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Growing pains

Growing pains are aches, usually in the legs, which are common in children. It is not known what causes growing pains but, despite the name, they are not due to growing. They are not serious, and settle in time of their own accord. Simple pain relief is all that is needed. See a doctor if there is anything unusual to see on the legs, or if the aches cause your child to limp.

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What are growing pains?

Growing pains are one cause of recurring discomfort in children. The pains usually occur in the evening or night. The leg pain can be bad enough to wake a child in the night.

Usually growing pains occur in the legs, particularly:

  • In the calves.

  • In the shins.

  • Around the ankles.

  • At the front of the thighs.

Growing pains usually affect both legs. They are usually felt in the areas between the joints, rather than in the joints themselves.

What causes growing pains?

It is not known what causes growing pains. They do not seem to be caused by growing, so 'growing pains' is not an accurate term. Various theories about the cause have been tested in studies, but none has been proven.

Growing pains are more common in active children who play sport. It is possible the pains are due to the effect of lots of activity on muscles and bones. Some research studies have considered whether growing pains might have a relation to vitamin D levels.

If a child has low vitamin D levels, vitamin D supplements seem to help with growing pains. Many children with growing pains have normal vitamin D levels, however.

Growing pains do not develop into anything serious and do not do the child any harm.

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Who do growing pains affect?

Growing pains usually start between the ages of 3 and 12 years. Up to half of all children may experience growing pains at some point, so they are common. Growing pains are more common in active children and in those children with very flexible joints (hypermobility). They may also be more common in children with flat feet.

Symptoms of growing pains

Growing pains usually cause an aching or throbbing feeling in the legs.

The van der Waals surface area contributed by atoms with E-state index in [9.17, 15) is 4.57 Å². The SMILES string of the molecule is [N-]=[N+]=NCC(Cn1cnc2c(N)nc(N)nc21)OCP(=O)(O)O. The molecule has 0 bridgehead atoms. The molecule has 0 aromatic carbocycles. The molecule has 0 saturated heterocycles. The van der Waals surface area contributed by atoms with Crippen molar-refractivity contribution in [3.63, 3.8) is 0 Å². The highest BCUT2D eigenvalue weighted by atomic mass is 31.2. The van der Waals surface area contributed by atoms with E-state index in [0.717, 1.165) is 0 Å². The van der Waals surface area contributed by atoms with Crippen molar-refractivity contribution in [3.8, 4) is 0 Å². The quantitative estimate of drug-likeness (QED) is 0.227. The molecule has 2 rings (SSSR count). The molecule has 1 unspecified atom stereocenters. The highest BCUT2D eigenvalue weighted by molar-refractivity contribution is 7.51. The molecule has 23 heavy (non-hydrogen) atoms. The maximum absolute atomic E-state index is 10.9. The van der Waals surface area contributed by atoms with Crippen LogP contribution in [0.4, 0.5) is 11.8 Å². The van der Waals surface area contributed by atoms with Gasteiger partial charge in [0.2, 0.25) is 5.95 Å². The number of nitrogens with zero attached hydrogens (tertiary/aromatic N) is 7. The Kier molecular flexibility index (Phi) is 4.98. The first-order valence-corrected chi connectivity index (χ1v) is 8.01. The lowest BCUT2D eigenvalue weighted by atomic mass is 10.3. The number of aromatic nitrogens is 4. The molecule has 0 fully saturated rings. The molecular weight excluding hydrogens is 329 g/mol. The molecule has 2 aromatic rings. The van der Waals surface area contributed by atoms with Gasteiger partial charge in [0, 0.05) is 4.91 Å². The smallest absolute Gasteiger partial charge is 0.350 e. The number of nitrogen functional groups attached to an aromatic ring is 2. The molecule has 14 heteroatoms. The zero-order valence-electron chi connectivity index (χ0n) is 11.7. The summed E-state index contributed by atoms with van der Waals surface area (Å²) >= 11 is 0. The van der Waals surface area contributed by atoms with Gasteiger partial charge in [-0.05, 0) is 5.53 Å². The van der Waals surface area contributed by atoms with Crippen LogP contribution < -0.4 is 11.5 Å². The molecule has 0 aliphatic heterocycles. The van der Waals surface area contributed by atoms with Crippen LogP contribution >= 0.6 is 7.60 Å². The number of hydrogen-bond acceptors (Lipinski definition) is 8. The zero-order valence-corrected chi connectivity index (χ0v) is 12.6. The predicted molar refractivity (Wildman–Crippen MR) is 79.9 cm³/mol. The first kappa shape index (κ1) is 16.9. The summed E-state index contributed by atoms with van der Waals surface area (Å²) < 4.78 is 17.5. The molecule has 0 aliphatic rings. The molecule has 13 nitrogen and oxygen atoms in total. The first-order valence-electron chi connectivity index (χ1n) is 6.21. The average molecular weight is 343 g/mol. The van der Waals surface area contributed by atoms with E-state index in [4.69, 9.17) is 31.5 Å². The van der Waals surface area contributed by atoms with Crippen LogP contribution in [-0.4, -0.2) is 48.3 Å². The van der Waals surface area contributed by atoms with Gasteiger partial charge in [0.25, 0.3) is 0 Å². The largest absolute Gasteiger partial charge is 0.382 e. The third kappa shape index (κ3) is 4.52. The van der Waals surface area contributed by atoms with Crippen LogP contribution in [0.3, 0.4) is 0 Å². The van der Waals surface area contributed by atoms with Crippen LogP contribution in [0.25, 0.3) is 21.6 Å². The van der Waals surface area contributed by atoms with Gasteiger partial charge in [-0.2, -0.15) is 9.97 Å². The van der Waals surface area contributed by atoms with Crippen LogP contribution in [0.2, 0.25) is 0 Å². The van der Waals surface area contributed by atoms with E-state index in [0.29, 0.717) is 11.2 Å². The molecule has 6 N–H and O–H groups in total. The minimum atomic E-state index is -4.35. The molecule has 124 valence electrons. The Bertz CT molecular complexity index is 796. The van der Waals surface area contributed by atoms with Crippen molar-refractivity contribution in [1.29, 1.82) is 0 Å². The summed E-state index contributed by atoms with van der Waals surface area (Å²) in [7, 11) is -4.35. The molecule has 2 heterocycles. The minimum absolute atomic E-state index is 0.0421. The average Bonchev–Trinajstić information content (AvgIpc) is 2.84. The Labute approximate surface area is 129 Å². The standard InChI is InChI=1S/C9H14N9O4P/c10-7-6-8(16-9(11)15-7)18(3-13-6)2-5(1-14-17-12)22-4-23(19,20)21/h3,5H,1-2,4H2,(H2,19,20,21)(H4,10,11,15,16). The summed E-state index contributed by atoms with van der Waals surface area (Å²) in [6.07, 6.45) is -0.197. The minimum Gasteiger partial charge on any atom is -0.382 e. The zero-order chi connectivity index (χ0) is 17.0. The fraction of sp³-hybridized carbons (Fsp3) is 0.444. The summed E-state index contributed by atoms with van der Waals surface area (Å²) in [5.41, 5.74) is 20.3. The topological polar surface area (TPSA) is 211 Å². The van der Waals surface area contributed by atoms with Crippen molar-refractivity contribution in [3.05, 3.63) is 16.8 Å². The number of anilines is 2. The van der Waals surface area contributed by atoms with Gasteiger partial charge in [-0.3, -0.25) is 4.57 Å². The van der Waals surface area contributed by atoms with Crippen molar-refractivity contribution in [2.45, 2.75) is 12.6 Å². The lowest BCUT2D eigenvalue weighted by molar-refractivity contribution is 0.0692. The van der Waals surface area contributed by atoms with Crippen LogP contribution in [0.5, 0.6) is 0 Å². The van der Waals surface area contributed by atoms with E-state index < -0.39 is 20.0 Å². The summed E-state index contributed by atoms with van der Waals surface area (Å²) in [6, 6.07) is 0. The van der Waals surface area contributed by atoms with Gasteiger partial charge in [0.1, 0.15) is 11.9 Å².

If there is anything unusual to see in the area of the pain, the cause is not growing pains. In this case you should see a doctor (see below).

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Diagnosing growing pains

Usually no tests are needed for growing pains. A doctor can usually diagnose growing pains from your description and by examination. There should be nothing unusual to find on examination of a child with growing pains. Blood tests and X-rays would be normal in a child with growing pains. So there is no need to do these tests unless there are symptoms or signs suggesting other causes.

How to relieve growing pains

Simple pain relief is all that is needed as the treatment for growing pains. Some options which may be helpful are:

  • Heat pads.

  • Firmly rubbing the painful area (massage).

  • Reassuring your child that there is nothing seriously wrong.

  • Paracetamol.

  • Ibuprofen.

(Note that aspirin should not be used for children under the age of 16 years.)

There is no evidence showing which treatment works, or works best. So use whichever option(s) seem to be most comforting for your child.

Growing pains settle of their own accord over time. They may last for a few months or even years. They may come and go during this time before settling completely.

When to contact a doctor about growing pains

See a doctor if your child has:

  • Developed a limp.

  • Joints which are warm, red or swollen.

  • A temperature (fever) with their pains.

  • A rash or bruising with their pains.

  • Pains in one leg only.

  • Pains which carry on in the morning, or no days that are free of pain.

  • Pains which are very severe and are not eased with the pain relief suggestions above.

  • Lost weight or lost their appetite.

  • Ongoing fatigue or lack of energy.

If any of these signs are present, there may be another cause other than growing pains. These signs may suggest a more serious cause and need checking by a doctor.

Further reading and references

  • Goodyear-Smith F, Arroll B; Growing pains. BMJ. 2006 Sep 2;333(7566):456-7.
  • Lowe RM, Hashkes PJ; Growing pains: a noninflammatory pain syndrome of early childhood. Nat Clin Pract Rheumatol. 2008 Oct;4(10):542-9. doi: 10.1038/ncprheum0903. Epub 2008 Sep 2.
  • Morandi G, Maines E, Piona C, et al; Significant association among growing pains, vitamin D supplementation, and bone mineral status: results from a pilot cohort study. J Bone Miner Metab. 2015 Mar;33(2):201-6. doi: 10.1007/s00774-014-0579-5. Epub 2014 Mar 15.
  • Junnila JL, Cartwright VW; Chronic musculoskeletal pain in children: part I. Initial evaluation. Am Fam Physician. 2006 Jul 1;74(1):115-22.
  • Vehapoglu A, Turel O, Turkmen S, et al; Are Growing Pains Related to Vitamin D Deficiency? Efficacy of Vitamin D Therapy for Resolution of Symptoms. Med Princ Pract. 2015;24(4):332-8. doi: 10.1159/000431035. Epub 2015 May 27.
  • Common scenarios : Q&A; Versus Arthritis

Article history

The information on this page is written and peer reviewed by qualified clinicians.

  • Next review due: 14 Apr 2028
  • 24 May 2023 | Latest version

    Last updated by

    Dr Toni Hazell

    Peer reviewed by

    Dr Caroline Wiggins, MRCGP
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